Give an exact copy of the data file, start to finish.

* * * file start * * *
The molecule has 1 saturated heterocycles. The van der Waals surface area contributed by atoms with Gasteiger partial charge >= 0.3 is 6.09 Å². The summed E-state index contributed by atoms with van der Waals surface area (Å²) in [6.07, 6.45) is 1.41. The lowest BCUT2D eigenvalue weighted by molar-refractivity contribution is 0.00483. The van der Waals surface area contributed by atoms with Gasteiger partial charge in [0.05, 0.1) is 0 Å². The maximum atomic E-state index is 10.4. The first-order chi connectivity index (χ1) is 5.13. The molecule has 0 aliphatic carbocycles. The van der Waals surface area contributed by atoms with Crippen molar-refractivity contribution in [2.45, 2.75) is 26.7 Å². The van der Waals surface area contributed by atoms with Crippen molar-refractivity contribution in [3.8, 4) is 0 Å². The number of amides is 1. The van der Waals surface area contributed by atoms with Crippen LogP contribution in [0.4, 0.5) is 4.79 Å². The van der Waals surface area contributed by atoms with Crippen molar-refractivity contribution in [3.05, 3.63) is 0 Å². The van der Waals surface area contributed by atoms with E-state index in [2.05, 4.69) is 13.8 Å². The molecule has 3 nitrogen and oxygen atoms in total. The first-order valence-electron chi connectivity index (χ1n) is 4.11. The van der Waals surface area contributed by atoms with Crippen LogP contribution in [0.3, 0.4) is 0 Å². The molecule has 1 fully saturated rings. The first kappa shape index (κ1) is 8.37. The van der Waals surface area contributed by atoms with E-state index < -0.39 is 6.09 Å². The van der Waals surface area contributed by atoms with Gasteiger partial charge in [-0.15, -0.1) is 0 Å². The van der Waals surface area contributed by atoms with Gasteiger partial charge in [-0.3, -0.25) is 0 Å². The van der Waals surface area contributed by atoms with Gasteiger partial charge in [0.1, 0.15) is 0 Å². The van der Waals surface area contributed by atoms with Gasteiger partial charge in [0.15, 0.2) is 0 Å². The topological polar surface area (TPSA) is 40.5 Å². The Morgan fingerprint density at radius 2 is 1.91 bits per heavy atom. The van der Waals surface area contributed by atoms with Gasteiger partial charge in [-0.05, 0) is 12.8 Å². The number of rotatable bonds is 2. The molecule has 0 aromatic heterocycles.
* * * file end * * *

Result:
The molecule has 1 saturated heterocycles. The van der Waals surface area contributed by atoms with Gasteiger partial charge >= 0.3 is 6.09 Å². The summed E-state index contributed by atoms with van der Waals surface area (Å²) in [6.07, 6.45) is 1.41. The lowest BCUT2D eigenvalue weighted by molar-refractivity contribution is 0.00483. The van der Waals surface area contributed by atoms with Gasteiger partial charge in [0.05, 0.1) is 0 Å². The maximum atomic E-state index is 10.4. The first-order chi connectivity index (χ1) is 5.13. The molecule has 0 aliphatic carbocycles. The van der Waals surface area contributed by atoms with Crippen molar-refractivity contribution in [2.45, 2.75) is 26.7 Å². The van der Waals surface area contributed by atoms with Crippen molar-refractivity contribution in [3.8, 4) is 0 Å². The number of amides is 1. The van der Waals surface area contributed by atoms with Crippen LogP contribution in [0.4, 0.5) is 4.79 Å². The van der Waals surface area contributed by atoms with Crippen molar-refractivity contribution in [3.05, 3.63) is 0 Å². The van der Waals surface area contributed by atoms with E-state index in [2.05, 4.69) is 13.8 Å². The molecule has 3 nitrogen and oxygen atoms in total. The first-order valence-electron chi connectivity index (χ1n) is 4.11. The van der Waals surface area contributed by atoms with Crippen LogP contribution in [0.3, 0.4) is 0 Å². The molecule has 1 fully saturated rings. The first kappa shape index (κ1) is 8.37. The van der Waals surface area contributed by atoms with E-state index < -0.39 is 6.09 Å². The van der Waals surface area contributed by atoms with Gasteiger partial charge in [-0.15, -0.1) is 0 Å². The van der Waals surface area contributed by atoms with Gasteiger partial charge in [-0.3, -0.25) is 0 Å². The van der Waals surface area contributed by atoms with Gasteiger partial charge in [0.1, 0.15) is 0 Å². The van der Waals surface area contributed by atoms with Gasteiger partial charge in [0.15, 0.2) is 0 Å². The topological polar surface area (TPSA) is 40.5 Å². The Morgan fingerprint density at radius 2 is 1.91 bits per heavy atom. The van der Waals surface area contributed by atoms with Gasteiger partial charge in [-0.05, 0) is 12.8 Å². The number of rotatable bonds is 2. The molecule has 0 aromatic heterocycles.